Facebook has bought the online photo archiving site Divvyshot, which has asked users to prepare to move their pictures off the company's servers.
Divvyshot announced the acquisition Friday, saying it had "received an offer we can't refuse." Financial details were not disclosed.
"Facebook is well known as a company where engineers are given the resources and freedom to build cool stuff and, as a result, the only place where we felt that we would fit in," the Divvyshot statement said.
While the acquisition is good news for Divvyshot founder Sam Odio, it's likely to be a headache for users, who will have to remove their original photos by downloading them as Zip files.
Odio and Divvyshot designer Michael Yuan and developer Paul Carduner, the only employees of the 1-year-old company, acknowledged in the statement that the closing of Divvyshot could upset some users.
"We know many of our users will have mixed feelings about this move," the statement said. "While this means Divvyshot as you know it will cease to exist, it's important to realize that our unique approach to photos will live on."
The company said the site would function normally for the next two weeks, after which Divvyshot would begin to turn off features every two weeks. First to be disabled will be the ability to create group photo albums called "events," followed by photo uploads. Lastly, visitors will be redirected to Facebook.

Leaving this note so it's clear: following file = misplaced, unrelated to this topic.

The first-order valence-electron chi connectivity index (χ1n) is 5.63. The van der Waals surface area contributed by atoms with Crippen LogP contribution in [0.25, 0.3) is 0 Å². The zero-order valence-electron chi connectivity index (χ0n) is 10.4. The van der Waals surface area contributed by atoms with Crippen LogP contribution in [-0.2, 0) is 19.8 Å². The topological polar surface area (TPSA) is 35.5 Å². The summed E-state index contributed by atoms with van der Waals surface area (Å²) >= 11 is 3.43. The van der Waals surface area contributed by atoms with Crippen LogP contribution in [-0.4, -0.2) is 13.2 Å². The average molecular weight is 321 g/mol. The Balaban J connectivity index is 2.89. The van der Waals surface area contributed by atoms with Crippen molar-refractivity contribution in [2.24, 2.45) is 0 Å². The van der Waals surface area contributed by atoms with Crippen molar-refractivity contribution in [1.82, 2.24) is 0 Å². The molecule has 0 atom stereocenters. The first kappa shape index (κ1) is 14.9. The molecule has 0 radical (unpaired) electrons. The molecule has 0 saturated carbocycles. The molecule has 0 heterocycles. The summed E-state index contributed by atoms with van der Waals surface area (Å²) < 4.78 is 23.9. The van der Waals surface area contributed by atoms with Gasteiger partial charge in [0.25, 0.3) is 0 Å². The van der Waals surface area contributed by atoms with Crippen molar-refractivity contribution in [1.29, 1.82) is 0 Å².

Odio, Yuan, and Carduner will join Facebook's engineering team and focus on Facebook Photos.
Divvyshot enabled users to organize photos into collections in which groups of people could contribute pictures, eliminating the need for each person to post their own separate photo album on a collective trip to the beach or a friend's wedding. Divvyshot was designed to be accessible through a computer's Web browser or through an Apple iPhone application.
In joining Facebook, the startup becomes part of the largest online social network on the Web. Facebook last month surpassed Google as the most visited Website in the United States, according to Web metrics firm Hitwise.